Despite wood's relatively high profit margins and increasing market share, it still takes a back seat at many stores. "You walk into any typical retail floor covering store today, and the first thing you see is a bunch of carpet," Hendricks says. "Then you see wood, ceramic and laminate sitting over on one side somewhere. You have to get through the carpet to get to wood or hard surface displays. I ask people, 'Why do you have 70 percent of your showroom tied up in carpet when the industry's telling you 50 percent of what you sell out your door is hard surface.'

"At Dixie Floor Coverings in Bartlett, Tenn., General Manager Hershell Wright encourages customers to look at floor coverings not in terms of price, but value. "If you compare carpet price to wood price, you look at years of service," Wright says. "Good carpet in five or six years will be dirty, or the color will be wrong, and you'll be ready to change it. Years of service adds more value to the house than anything else."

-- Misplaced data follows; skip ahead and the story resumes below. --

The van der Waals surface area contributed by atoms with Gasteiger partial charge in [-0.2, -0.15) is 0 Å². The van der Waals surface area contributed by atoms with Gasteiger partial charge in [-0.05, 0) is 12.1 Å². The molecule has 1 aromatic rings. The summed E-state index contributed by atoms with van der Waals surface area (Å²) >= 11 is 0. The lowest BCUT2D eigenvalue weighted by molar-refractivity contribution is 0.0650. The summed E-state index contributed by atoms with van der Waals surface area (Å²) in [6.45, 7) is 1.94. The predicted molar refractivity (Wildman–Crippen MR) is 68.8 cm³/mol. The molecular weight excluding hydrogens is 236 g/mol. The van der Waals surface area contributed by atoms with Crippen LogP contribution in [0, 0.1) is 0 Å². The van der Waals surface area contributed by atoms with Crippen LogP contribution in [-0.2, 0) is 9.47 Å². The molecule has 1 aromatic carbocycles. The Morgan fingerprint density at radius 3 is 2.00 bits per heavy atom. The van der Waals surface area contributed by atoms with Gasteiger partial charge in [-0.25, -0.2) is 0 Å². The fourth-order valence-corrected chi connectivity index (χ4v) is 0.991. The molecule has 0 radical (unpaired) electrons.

If a customer comes into his store looking for "something different," Wright leads her directly to wood. "You know, carpet is carpet, but you can do a lot of different things with wood," he says. And when it comes to first impressions, wood can't be beat. "Whether it's a glue-down or nail-down floor, the perception with wood floors is that it's an upscale type of house," he says.

Even when he's upsold a customer to buying a wood floor, Wright doesn't stop there. "We do custom rugs; it's an easy sell," he says. "When you sell wood floors, it's a natural to go right into the area rugs and pick up extra money on the job."